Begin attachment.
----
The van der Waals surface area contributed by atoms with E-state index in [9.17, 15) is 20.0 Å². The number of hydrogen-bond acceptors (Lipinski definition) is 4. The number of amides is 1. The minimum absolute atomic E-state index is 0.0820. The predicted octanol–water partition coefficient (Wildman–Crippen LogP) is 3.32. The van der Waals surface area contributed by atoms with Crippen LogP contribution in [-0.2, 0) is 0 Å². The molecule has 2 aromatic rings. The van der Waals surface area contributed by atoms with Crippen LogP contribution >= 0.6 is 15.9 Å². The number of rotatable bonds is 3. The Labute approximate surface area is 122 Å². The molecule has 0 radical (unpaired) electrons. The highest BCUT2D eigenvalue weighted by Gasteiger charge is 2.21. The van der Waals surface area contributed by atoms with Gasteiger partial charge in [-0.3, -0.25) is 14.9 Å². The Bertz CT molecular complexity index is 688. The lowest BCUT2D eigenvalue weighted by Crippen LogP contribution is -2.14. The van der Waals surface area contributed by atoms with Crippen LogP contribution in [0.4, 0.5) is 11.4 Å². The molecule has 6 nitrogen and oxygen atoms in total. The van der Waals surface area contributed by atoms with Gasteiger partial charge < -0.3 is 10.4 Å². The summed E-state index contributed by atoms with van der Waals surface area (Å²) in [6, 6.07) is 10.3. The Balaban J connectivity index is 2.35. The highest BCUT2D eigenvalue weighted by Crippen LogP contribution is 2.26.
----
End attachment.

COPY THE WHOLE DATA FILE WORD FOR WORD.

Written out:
The van der Waals surface area contributed by atoms with E-state index in [9.17, 15) is 20.0 Å². The number of hydrogen-bond acceptors (Lipinski definition) is 4. The number of amides is 1. The minimum absolute atomic E-state index is 0.0820. The predicted octanol–water partition coefficient (Wildman–Crippen LogP) is 3.32. The van der Waals surface area contributed by atoms with Crippen LogP contribution in [-0.2, 0) is 0 Å². The molecule has 2 aromatic rings. The van der Waals surface area contributed by atoms with Crippen LogP contribution >= 0.6 is 15.9 Å². The number of rotatable bonds is 3. The Labute approximate surface area is 122 Å². The molecule has 0 radical (unpaired) electrons. The highest BCUT2D eigenvalue weighted by Gasteiger charge is 2.21. The van der Waals surface area contributed by atoms with Gasteiger partial charge in [-0.3, -0.25) is 14.9 Å². The Bertz CT molecular complexity index is 688. The lowest BCUT2D eigenvalue weighted by Crippen LogP contribution is -2.14. The van der Waals surface area contributed by atoms with Crippen LogP contribution in [0.4, 0.5) is 11.4 Å². The molecule has 6 nitrogen and oxygen atoms in total. The van der Waals surface area contributed by atoms with Gasteiger partial charge < -0.3 is 10.4 Å². The summed E-state index contributed by atoms with van der Waals surface area (Å²) in [6, 6.07) is 10.3. The Balaban J connectivity index is 2.35. The highest BCUT2D eigenvalue weighted by Crippen LogP contribution is 2.26.